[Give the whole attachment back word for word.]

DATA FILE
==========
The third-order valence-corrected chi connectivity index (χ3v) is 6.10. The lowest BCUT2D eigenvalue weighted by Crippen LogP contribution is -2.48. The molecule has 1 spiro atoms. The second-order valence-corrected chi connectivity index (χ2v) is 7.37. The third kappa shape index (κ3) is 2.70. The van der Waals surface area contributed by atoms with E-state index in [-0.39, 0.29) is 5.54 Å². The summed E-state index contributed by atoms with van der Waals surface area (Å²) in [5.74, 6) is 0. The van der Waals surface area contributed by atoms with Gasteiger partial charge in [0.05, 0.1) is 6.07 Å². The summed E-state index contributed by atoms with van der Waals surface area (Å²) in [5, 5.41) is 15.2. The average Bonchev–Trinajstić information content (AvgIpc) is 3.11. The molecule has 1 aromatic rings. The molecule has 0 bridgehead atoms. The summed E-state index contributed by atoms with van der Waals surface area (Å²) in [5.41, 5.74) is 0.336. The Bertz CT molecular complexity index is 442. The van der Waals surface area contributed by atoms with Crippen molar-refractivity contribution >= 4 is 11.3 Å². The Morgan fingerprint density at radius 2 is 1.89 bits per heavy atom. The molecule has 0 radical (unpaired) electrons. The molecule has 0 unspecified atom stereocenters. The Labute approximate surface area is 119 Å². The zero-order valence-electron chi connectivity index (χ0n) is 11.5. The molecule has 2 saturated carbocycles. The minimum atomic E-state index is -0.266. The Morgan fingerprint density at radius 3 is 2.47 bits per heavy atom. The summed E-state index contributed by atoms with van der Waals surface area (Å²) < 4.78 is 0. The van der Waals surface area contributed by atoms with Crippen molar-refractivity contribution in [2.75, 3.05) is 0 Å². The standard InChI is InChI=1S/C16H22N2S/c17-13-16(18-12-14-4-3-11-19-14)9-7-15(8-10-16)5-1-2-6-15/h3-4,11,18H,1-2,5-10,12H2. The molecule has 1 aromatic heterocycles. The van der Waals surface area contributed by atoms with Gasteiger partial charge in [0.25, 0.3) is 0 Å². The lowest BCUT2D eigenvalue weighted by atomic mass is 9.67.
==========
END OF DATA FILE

The third-order valence-corrected chi connectivity index (χ3v) is 6.10. The lowest BCUT2D eigenvalue weighted by Crippen LogP contribution is -2.48. The molecule has 1 spiro atoms. The second-order valence-corrected chi connectivity index (χ2v) is 7.37. The third kappa shape index (κ3) is 2.70. The van der Waals surface area contributed by atoms with E-state index in [-0.39, 0.29) is 5.54 Å². The summed E-state index contributed by atoms with van der Waals surface area (Å²) in [5.74, 6) is 0. The van der Waals surface area contributed by atoms with Gasteiger partial charge in [0.05, 0.1) is 6.07 Å². The summed E-state index contributed by atoms with van der Waals surface area (Å²) in [5, 5.41) is 15.2. The average Bonchev–Trinajstić information content (AvgIpc) is 3.11. The molecule has 1 aromatic rings. The molecule has 0 bridgehead atoms. The summed E-state index contributed by atoms with van der Waals surface area (Å²) in [5.41, 5.74) is 0.336. The Bertz CT molecular complexity index is 442. The van der Waals surface area contributed by atoms with Crippen molar-refractivity contribution >= 4 is 11.3 Å². The Morgan fingerprint density at radius 2 is 1.89 bits per heavy atom. The molecule has 0 radical (unpaired) electrons. The molecule has 0 unspecified atom stereocenters. The Labute approximate surface area is 119 Å². The zero-order valence-electron chi connectivity index (χ0n) is 11.5. The molecule has 2 saturated carbocycles. The minimum atomic E-state index is -0.266. The Morgan fingerprint density at radius 3 is 2.47 bits per heavy atom. The summed E-state index contributed by atoms with van der Waals surface area (Å²) < 4.78 is 0. The van der Waals surface area contributed by atoms with Crippen molar-refractivity contribution in [2.75, 3.05) is 0 Å². The standard InChI is InChI=1S/C16H22N2S/c17-13-16(18-12-14-4-3-11-19-14)9-7-15(8-10-16)5-1-2-6-15/h3-4,11,18H,1-2,5-10,12H2. The molecule has 1 aromatic heterocycles. The van der Waals surface area contributed by atoms with Gasteiger partial charge in [0.25, 0.3) is 0 Å². The lowest BCUT2D eigenvalue weighted by atomic mass is 9.67.